I tried to explain this to The Man, and the sentiment therein, but he's IRREVERANT to the end, and just laughed at the idea that the one time I decide to run, somebody thinks I was in a hurry. Okay, okay, I had to laugh too--what, I don't look like I LIKE exercise??? Etc, etc. Also, I couldn't help wondering after, how I looked as I flung myself down the street. Apparently not like an athlete...
This brought me to my next thought: my old "it's not me, it's THEM" argument. In Surburban Hell, people were more stand-offish. It's true. Maybe this is the syndrome of densely populated areas. In order to cope with a chaotic environment, don't you have to block out some of the visual/noise chaos to a certain extent? If you can never truly get some "alone time," does that mean you simply create it by virtue of pretending that person right next to you isn't there? Hm, perhaps.
So, in my old neighbourhood, as I'd be walking down the path, hardly anyone would acknowlege the person walking past. When I was at the park, I could be standing side by side with another parent, and we would not talk to each other. I became fed up with this attitude after a while and thought eff it, if they're not going to be friendly, why should I? Then, when little Jack came along, and he was different from other kids, I would see other mothers cringeing away from us with disapproval and disgust. So, I started to think f*ck them, and stopped trying to engage other mothers.
What differences did he have? Well, as a couple of examples, if he liked the way a kid said something, he'd mimic them. Kids hate this, even from a very young age. Or, if he thought a kid was great, little toddler Jack would hug them. First of all, at a certain stage of development, little kids become aware that everyone other than their family are "strangers," and hugging random people is verboten. Jack would keep trying to hug them, or maybe he'd roar with delight in their face, or whatever, and that would be that--I'd see the wall of stone come up over the other mom's eyes, and she'd be whisking her child away from us monsters. That's the way it is, sadly.
When Jack started junior kindergarten in Suburbia, his good looks and fun personality quickly attracted another little boy, who was in senior kindergarten. This little boy wanted to walk home with Jack. And then, one day, following the other mom and her son, I grabbed Jack's hand after school, and crossed in the middle of the road, and not at the crosswalk. This was different. This was out of the normal routine. Little Jack lost it. He screamed, he wailed and cried, and tried to pull away from me to run back to the other side of the road. When we got to the opposite side, he was still so completely distraught that he was beside himself. I noticed the other boy's mom try to be sympathetic for a moment, but then she assumed that same protective posture, and she and her boy walked off ahead, not waiting for us, as I tried in vain to reason with and calm Jack down.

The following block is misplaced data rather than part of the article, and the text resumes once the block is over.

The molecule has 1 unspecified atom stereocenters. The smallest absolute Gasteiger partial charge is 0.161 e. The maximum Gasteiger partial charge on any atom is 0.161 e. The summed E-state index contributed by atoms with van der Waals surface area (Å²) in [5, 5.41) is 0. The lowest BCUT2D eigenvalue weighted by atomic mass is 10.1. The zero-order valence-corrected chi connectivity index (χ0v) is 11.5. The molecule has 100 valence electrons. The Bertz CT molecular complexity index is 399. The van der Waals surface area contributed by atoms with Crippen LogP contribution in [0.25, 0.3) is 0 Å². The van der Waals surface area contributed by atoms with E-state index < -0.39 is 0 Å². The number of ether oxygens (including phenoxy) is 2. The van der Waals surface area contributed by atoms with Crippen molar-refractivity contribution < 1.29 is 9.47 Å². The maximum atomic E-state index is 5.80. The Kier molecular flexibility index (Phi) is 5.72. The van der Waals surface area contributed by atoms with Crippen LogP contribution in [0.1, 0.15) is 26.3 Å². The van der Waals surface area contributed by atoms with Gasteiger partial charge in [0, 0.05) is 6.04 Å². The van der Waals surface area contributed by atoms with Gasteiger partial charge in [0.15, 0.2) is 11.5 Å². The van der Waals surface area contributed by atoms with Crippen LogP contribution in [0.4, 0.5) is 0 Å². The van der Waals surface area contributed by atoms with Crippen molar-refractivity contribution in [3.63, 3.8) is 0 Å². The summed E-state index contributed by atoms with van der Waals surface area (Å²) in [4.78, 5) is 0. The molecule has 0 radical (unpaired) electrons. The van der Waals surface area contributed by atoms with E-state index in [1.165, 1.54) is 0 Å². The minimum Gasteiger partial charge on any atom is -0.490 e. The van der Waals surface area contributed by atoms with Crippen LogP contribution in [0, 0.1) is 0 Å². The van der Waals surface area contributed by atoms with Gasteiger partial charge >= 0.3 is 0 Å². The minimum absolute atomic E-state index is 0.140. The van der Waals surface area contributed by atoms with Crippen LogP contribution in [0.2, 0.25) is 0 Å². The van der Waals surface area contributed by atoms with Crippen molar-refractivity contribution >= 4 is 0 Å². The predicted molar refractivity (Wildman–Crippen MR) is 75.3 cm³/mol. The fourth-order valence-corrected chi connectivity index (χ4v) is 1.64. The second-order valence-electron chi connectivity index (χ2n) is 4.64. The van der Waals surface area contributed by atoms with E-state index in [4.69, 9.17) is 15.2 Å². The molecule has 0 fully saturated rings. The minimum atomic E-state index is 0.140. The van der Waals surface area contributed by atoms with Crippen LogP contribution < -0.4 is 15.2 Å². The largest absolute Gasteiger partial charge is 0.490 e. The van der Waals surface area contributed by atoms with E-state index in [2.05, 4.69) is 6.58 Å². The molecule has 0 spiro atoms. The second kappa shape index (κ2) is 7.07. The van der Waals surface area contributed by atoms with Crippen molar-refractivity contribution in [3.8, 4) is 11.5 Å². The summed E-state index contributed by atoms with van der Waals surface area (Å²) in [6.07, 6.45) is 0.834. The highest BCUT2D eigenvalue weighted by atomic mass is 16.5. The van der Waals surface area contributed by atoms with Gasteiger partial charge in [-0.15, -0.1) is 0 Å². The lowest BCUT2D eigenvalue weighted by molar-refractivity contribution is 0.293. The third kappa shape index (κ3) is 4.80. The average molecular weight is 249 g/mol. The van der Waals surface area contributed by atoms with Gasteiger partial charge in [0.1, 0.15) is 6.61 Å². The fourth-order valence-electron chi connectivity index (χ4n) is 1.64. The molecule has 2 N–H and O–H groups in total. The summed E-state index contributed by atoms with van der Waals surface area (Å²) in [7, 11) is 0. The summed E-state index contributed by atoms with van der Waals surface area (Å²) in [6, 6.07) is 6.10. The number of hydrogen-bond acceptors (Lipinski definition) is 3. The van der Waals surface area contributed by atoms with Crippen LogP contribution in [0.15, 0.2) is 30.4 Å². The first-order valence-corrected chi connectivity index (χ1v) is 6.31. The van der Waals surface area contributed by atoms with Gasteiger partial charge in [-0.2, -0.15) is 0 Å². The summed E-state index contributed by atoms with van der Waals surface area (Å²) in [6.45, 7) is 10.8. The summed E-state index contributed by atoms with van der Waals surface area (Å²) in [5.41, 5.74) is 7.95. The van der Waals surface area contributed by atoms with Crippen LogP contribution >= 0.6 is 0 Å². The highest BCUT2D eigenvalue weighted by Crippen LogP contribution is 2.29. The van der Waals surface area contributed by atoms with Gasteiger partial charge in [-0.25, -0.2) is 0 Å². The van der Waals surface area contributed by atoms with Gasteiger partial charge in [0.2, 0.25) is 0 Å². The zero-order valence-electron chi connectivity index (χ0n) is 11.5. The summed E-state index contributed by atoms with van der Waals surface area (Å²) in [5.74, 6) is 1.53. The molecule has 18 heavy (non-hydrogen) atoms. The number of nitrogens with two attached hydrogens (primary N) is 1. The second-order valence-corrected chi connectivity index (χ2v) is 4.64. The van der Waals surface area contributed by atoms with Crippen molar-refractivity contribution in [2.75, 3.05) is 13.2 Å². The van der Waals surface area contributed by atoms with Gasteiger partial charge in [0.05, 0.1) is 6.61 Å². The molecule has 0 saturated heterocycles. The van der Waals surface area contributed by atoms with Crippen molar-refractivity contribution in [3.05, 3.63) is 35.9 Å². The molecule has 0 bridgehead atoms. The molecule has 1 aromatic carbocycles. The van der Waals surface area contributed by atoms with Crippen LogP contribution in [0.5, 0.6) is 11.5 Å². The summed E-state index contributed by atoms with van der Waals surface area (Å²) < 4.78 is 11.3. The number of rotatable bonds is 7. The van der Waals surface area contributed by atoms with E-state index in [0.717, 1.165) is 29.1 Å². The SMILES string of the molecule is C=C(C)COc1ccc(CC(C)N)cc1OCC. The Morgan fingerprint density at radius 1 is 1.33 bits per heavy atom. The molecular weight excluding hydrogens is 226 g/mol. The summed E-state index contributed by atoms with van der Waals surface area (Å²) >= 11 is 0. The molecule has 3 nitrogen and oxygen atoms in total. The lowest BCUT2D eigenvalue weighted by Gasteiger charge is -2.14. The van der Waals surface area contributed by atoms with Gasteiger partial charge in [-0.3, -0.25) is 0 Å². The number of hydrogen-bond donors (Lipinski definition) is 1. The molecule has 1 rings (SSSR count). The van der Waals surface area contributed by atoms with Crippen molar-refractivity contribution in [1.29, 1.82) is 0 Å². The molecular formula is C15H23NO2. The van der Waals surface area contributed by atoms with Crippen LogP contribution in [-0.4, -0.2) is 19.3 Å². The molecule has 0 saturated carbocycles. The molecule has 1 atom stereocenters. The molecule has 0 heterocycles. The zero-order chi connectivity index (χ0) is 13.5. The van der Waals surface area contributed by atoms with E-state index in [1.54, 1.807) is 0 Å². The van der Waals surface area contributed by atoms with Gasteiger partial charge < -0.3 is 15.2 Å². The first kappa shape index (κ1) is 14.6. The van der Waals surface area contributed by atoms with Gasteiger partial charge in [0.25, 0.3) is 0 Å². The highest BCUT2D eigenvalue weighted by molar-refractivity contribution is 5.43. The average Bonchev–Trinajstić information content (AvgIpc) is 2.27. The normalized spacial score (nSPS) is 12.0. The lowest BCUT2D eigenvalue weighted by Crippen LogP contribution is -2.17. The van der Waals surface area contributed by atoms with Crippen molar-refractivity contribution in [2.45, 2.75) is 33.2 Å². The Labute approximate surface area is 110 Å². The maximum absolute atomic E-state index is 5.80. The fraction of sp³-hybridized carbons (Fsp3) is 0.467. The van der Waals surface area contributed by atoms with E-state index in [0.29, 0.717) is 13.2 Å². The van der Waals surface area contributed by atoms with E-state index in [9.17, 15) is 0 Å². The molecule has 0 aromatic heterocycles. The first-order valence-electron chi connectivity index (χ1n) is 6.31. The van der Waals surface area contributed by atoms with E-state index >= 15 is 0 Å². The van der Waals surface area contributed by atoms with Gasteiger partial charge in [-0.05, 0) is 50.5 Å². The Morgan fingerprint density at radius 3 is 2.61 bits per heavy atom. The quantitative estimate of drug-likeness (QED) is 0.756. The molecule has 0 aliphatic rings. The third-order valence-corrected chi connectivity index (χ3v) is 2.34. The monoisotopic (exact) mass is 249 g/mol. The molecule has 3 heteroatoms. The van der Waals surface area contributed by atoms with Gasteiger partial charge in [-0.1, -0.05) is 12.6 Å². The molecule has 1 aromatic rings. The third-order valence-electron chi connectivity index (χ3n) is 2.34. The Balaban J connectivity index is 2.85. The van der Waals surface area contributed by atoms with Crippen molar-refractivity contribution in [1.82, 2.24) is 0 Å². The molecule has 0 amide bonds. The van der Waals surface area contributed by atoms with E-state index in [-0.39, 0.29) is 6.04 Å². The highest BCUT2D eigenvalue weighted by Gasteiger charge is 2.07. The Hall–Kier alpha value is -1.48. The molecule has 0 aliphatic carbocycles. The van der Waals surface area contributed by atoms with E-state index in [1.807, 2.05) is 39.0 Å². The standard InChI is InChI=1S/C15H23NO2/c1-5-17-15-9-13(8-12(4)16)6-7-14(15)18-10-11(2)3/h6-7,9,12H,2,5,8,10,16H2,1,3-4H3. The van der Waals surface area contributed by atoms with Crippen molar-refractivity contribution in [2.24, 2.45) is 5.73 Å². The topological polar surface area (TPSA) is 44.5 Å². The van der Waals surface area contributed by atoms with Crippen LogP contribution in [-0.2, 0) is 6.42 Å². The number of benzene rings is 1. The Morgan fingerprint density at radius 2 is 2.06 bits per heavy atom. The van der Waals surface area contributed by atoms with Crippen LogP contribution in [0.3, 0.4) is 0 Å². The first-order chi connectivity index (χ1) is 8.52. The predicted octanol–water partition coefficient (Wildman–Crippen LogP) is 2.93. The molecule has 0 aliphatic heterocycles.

So, I stopped trying to be friendly to the other moms. I was far too protective of my own little guy, and I would not suffer their prejudices and preconceived, close-minded notions (incidentally, for whatever reason, I can spot a child with behavioural/cognitive problems from a MILE away now, so if you see a kid totally having a freak-out fest, never just assume that they're simply being 'bad').
I put up walls around myself. They're the snobby ones, I concluded. They're the ones who are jerks. I'm not even interested in getting to know anyone. And then someone tries to employ a random act of kindness. And then there's the lady at the grocery store who offered to let me go ahead of her. And then there's the guy turning right at the lights, who backed his truck up so I could use the crosswalk. I guess what I need to remember is that some of the time, it's not them, it's me.
It's good to reevaluate every now and again. We've all been the people who've been judged, but sometimes we also do plenty of judging.
Enh, but this is Friday. I've just had two leisurely cups of coffee. I've been typing away peacefully in this sunny pantry. That sprint has left me with an awareness of my own muscles, but at the same time I feel great, more peaceful. Sometimes everything's okay.